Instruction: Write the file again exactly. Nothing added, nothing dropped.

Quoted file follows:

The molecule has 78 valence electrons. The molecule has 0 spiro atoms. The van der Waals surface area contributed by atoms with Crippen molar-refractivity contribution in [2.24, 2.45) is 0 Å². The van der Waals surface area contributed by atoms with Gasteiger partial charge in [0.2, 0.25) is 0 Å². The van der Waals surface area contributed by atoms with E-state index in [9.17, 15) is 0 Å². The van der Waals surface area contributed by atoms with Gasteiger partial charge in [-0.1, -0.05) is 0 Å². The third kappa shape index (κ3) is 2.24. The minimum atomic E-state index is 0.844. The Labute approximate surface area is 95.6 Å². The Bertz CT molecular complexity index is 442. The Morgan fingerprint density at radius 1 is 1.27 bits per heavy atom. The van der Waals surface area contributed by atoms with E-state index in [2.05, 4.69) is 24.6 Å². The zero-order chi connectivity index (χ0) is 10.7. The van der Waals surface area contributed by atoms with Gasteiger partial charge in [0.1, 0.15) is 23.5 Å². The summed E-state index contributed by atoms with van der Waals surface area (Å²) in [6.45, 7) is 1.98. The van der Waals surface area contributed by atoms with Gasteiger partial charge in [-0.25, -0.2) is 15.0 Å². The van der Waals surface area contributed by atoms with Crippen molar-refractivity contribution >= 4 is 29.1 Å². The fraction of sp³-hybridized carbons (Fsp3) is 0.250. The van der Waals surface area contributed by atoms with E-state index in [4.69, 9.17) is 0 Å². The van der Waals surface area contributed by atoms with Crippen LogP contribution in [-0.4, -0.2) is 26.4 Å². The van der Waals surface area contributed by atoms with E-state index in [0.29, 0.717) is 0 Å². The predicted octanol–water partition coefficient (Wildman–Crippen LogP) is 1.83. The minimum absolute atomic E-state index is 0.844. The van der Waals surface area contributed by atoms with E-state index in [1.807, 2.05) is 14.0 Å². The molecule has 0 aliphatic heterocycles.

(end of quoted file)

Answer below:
The molecule has 78 valence electrons. The molecule has 0 spiro atoms. The van der Waals surface area contributed by atoms with Crippen molar-refractivity contribution in [2.24, 2.45) is 0 Å². The van der Waals surface area contributed by atoms with Gasteiger partial charge in [0.2, 0.25) is 0 Å². The van der Waals surface area contributed by atoms with E-state index in [9.17, 15) is 0 Å². The van der Waals surface area contributed by atoms with Gasteiger partial charge in [-0.1, -0.05) is 0 Å². The third kappa shape index (κ3) is 2.24. The minimum atomic E-state index is 0.844. The Labute approximate surface area is 95.6 Å². The Bertz CT molecular complexity index is 442. The Morgan fingerprint density at radius 1 is 1.27 bits per heavy atom. The van der Waals surface area contributed by atoms with E-state index in [2.05, 4.69) is 24.6 Å². The zero-order chi connectivity index (χ0) is 10.7. The van der Waals surface area contributed by atoms with Gasteiger partial charge in [0.1, 0.15) is 23.5 Å². The summed E-state index contributed by atoms with van der Waals surface area (Å²) in [6.45, 7) is 1.98. The van der Waals surface area contributed by atoms with Gasteiger partial charge in [-0.25, -0.2) is 15.0 Å². The van der Waals surface area contributed by atoms with Crippen molar-refractivity contribution >= 4 is 29.1 Å². The fraction of sp³-hybridized carbons (Fsp3) is 0.250. The van der Waals surface area contributed by atoms with E-state index in [4.69, 9.17) is 0 Å². The van der Waals surface area contributed by atoms with Crippen LogP contribution in [-0.4, -0.2) is 26.4 Å². The van der Waals surface area contributed by atoms with E-state index in [0.29, 0.717) is 0 Å². The predicted octanol–water partition coefficient (Wildman–Crippen LogP) is 1.83. The minimum absolute atomic E-state index is 0.844. The van der Waals surface area contributed by atoms with E-state index in [1.807, 2.05) is 14.0 Å². The molecule has 0 aliphatic heterocycles.